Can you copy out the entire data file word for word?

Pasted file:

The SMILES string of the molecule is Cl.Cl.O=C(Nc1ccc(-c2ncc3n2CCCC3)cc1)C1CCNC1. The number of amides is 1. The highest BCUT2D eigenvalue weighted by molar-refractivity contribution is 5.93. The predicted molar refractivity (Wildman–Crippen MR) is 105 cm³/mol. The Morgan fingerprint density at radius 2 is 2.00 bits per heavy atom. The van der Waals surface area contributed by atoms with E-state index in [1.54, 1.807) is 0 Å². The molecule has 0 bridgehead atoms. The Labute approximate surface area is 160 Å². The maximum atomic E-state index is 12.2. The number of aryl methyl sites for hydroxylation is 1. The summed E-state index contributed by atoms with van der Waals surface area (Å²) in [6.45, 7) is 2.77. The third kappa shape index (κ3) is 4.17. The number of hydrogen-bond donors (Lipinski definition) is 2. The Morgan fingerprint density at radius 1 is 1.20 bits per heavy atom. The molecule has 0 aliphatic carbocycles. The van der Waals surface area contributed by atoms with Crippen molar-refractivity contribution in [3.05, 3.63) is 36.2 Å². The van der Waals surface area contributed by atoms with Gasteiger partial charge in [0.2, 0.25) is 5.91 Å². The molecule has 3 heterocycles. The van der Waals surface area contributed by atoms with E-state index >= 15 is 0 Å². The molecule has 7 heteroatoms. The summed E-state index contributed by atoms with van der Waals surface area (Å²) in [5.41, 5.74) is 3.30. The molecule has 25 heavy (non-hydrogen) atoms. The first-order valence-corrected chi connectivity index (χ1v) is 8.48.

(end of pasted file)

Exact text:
The SMILES string of the molecule is Cl.Cl.O=C(Nc1ccc(-c2ncc3n2CCCC3)cc1)C1CCNC1. The number of amides is 1. The highest BCUT2D eigenvalue weighted by molar-refractivity contribution is 5.93. The predicted molar refractivity (Wildman–Crippen MR) is 105 cm³/mol. The Morgan fingerprint density at radius 2 is 2.00 bits per heavy atom. The van der Waals surface area contributed by atoms with E-state index in [1.54, 1.807) is 0 Å². The molecule has 0 bridgehead atoms. The Labute approximate surface area is 160 Å². The maximum atomic E-state index is 12.2. The number of aryl methyl sites for hydroxylation is 1. The summed E-state index contributed by atoms with van der Waals surface area (Å²) in [6.45, 7) is 2.77. The third kappa shape index (κ3) is 4.17. The number of hydrogen-bond donors (Lipinski definition) is 2. The Morgan fingerprint density at radius 1 is 1.20 bits per heavy atom. The molecule has 0 aliphatic carbocycles. The van der Waals surface area contributed by atoms with Crippen molar-refractivity contribution in [3.05, 3.63) is 36.2 Å². The van der Waals surface area contributed by atoms with Gasteiger partial charge in [0.2, 0.25) is 5.91 Å². The molecule has 3 heterocycles. The van der Waals surface area contributed by atoms with E-state index >= 15 is 0 Å². The molecule has 7 heteroatoms. The summed E-state index contributed by atoms with van der Waals surface area (Å²) in [5.41, 5.74) is 3.30. The molecule has 25 heavy (non-hydrogen) atoms. The first-order valence-corrected chi connectivity index (χ1v) is 8.48.